Ian Rates Stuff, Episode #02:

The Best and Worst Fonts on the Campaign Trail, Ranked

Reviewing typefaces from the 2016 Presidential candidates

Estimated reading time: 8 minutes
February 16, 2016

Each font a candidate chooses tells a unique story about their personality, their candidacy, and, crucially, their ability to delegate decisions they themselves are not experts on. From worst to best, here are my reviews of the six leading candidates for US President, 2016.


6. Donald Trump

Maybe it’s not surprising who boasts the worst typography, by far, in the race. “The Donald” is quite fond of using Times New Roman and Arial Bold, all-caps. It’s disgusting. Using Arial and Times New Roman, the free “Windows default” fonts of the 1990’s, is a thousand-watt beacon proclaiming that you don’t give a shit. It also reveals you at no point in time hired anyone who ever gave a shit. Arial influences its readers to subconsciously render its content amateur, ham-handed, oafish. Mom-and-pop shops almost invariably use it for their “restrooms for customers only” signs. Using it at this level is very telling.
Typography score: 0/10


5. Ted Cruz

Ted Cruz is honestly all over the map with his typography. A majority of the time his name appears in a classic, no-nonsense serif font called Electra (designed in 1994). Very upright, conservative, sturdy. That makes sense. But it seems most of his rally signage is in Gotham, famously chosen—and subsequently launched into ubiquity—by Barack Obama in 2008. It is progressive, hopeful, and exudes compassion & newness. It does not compliment his serif font; at best, it conflicts with it. At worst, it is a tacit Obama endorsement.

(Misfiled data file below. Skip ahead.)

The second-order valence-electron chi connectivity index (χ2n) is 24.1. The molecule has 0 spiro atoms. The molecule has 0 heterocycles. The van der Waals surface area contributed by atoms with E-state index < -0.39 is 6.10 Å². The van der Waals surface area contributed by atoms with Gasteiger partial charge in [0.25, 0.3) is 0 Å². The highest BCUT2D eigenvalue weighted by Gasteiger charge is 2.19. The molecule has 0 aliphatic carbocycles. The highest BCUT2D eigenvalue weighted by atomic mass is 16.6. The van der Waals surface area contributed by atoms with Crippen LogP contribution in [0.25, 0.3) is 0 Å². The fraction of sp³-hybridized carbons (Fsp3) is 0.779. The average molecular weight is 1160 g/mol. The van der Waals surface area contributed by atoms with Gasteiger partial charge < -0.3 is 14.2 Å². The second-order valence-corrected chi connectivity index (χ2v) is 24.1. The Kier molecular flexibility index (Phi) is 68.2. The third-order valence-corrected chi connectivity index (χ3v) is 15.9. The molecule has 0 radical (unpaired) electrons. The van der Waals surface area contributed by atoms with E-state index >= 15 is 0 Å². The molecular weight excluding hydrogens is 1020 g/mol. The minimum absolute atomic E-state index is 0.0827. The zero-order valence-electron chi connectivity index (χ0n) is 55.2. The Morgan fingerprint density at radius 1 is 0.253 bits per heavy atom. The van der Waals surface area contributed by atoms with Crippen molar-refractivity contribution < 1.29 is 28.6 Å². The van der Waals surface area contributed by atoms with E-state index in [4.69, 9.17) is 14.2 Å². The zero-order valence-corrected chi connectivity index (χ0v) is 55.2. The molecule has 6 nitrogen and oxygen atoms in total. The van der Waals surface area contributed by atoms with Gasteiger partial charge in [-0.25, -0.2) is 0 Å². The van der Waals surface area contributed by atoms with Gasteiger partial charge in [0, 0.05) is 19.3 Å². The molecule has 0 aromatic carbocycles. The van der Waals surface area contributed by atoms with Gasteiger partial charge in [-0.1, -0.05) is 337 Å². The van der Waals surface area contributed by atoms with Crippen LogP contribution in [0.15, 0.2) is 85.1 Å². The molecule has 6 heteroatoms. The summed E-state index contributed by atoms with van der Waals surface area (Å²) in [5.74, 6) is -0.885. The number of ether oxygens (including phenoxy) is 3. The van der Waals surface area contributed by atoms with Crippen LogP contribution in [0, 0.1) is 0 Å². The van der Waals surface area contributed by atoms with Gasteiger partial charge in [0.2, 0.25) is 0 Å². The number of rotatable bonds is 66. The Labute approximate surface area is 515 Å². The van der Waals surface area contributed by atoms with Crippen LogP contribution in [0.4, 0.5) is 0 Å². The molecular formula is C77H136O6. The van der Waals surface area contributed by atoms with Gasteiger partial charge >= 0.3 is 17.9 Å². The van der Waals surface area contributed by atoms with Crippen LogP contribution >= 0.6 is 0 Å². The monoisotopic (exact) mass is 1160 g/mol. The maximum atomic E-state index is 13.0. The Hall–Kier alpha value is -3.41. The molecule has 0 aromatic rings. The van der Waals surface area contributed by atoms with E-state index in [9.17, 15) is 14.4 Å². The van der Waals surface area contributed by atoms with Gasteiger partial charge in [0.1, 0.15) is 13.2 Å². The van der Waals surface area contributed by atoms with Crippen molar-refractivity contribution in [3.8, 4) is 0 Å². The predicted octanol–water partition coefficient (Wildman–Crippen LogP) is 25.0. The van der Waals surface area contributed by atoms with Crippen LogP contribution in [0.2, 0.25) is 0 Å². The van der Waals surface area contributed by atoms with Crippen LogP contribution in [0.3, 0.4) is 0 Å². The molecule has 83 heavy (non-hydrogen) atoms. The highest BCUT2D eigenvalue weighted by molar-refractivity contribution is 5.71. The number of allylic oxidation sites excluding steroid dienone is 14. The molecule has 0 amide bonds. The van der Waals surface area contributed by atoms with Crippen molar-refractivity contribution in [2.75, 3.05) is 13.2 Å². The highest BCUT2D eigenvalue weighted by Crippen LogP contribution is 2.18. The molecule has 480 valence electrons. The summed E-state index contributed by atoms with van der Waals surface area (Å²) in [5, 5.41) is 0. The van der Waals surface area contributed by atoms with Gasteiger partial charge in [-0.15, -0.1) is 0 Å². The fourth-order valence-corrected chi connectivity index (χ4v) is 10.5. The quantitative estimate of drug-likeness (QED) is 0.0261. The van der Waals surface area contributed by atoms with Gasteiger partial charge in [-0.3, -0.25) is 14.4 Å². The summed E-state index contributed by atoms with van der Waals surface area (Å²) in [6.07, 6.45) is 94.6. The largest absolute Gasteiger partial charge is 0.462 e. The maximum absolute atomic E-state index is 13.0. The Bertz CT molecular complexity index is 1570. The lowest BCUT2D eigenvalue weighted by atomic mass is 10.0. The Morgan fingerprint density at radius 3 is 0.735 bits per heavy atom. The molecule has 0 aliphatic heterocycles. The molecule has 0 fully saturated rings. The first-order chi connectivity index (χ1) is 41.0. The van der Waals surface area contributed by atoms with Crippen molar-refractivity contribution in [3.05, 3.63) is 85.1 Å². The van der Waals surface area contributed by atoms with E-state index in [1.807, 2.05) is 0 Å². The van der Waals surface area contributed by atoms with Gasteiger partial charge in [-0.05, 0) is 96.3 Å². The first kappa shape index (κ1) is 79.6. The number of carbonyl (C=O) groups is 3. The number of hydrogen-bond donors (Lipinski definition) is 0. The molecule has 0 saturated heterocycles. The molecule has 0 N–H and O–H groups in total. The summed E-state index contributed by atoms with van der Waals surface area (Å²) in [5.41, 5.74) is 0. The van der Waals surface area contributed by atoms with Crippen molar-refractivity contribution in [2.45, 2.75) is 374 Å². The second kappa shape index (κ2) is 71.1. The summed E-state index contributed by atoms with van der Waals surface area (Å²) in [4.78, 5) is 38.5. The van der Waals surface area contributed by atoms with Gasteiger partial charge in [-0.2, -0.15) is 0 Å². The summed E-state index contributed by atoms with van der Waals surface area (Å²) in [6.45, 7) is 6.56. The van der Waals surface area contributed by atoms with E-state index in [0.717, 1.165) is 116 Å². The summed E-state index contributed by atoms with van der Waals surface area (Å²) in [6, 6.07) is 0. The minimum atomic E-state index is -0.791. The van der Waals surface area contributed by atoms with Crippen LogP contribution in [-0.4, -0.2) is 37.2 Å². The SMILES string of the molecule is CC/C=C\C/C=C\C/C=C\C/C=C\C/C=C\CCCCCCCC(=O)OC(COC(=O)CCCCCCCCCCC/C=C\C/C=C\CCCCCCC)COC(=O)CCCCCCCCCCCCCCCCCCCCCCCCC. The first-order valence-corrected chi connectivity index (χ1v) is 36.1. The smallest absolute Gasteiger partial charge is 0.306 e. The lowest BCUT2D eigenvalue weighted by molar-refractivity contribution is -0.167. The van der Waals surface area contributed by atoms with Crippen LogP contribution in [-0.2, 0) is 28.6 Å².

Typography score: 4/10


4. marcorubio

Marco Rubio—or rather, marcorubio—insists on lowercasing his entire name in the overly-geometric sans serif Avant Garde Gothic, designed in the 1970’s. The subconscious reasoning for this is likely that “all-lowercase, no-spaces” is how his name would appear in hashtags, prompting voters to view him as more modern and pervasive than his opponents. This is risky, and I think it backfires, as they pair it with the much more graceful and stately font Futura, making him seem rather squat, angular, and un-engendered. It’s just too soft, too untested, and more becoming of a real estate agent on a park bench ad than a commander-in-chief.
Typography score: 5/10


3. Hillary Clinton

Hillary commissioned a custom typeface based on Sharp Sans and named it “Unity”. It’s geometric, but with humanist ornamentation. Clinton added big friendly tails on the lowercase, and rounded the joins and dots, giving it a contrived friendliness that smacks of design-by-focus-group. It wants to be hopeful and non-cynical, like Obama’s choice of Gotham was, but instead comes off as slightly forced, perhaps checking boxes instead of transcending them.
Typography score: 7/10


2. Jeb!

I’m truly blown away by Jeb!’s typography. It’s incredible. His name is always set in a 19th century cut of the immaculate serif font Baskerville, always bold. His campaign materials are always set in the modern, beautiful, mature sans serif Futura. His serif font evokes well-trodden paths, strong lineage, and measured contrast. His sans serif is possibly the most beautiful font ever cut, truly ground-breaking and understated. It’s optimistic but practical. Obama without the idealism. It would play perfectly in the general election. His political machine’s only misstep may have been designing for a typical nomination cycle, instead of a farcical one that’s better suited for Impact, the meme font.
Typography score: 9/10


1. Bernie Sanders

And finally, saving by far the best for last, Bernie Sanders. There’s no other way to put this: His typography is absolutely brilliant. He set his name in a phenomenal modern serif font called Jubilat, designed in the mid-2000’s. The font is modern in its metrics and proportions, friendly and approachable, but it goes beyond that. Its old-dictionary-font flairs and early-80’s-style terminals give it unmistakable “retro” appeal at the same time. The resulting font is hospitable, knowledgable, referential. It’s learned from the past without being stuck there. He pairs Jubilat with the sans serif font Freight Sans, designed by the same studio around the same time. Freight Sans is both clean and familiar, while being totally unique. The end result is masterful. While every other campaign (except Jeb!) is stuck mimicking Obama’s Gotham, Bernie is blazing a totally new, and authentic, trail.
Typography score: 10/10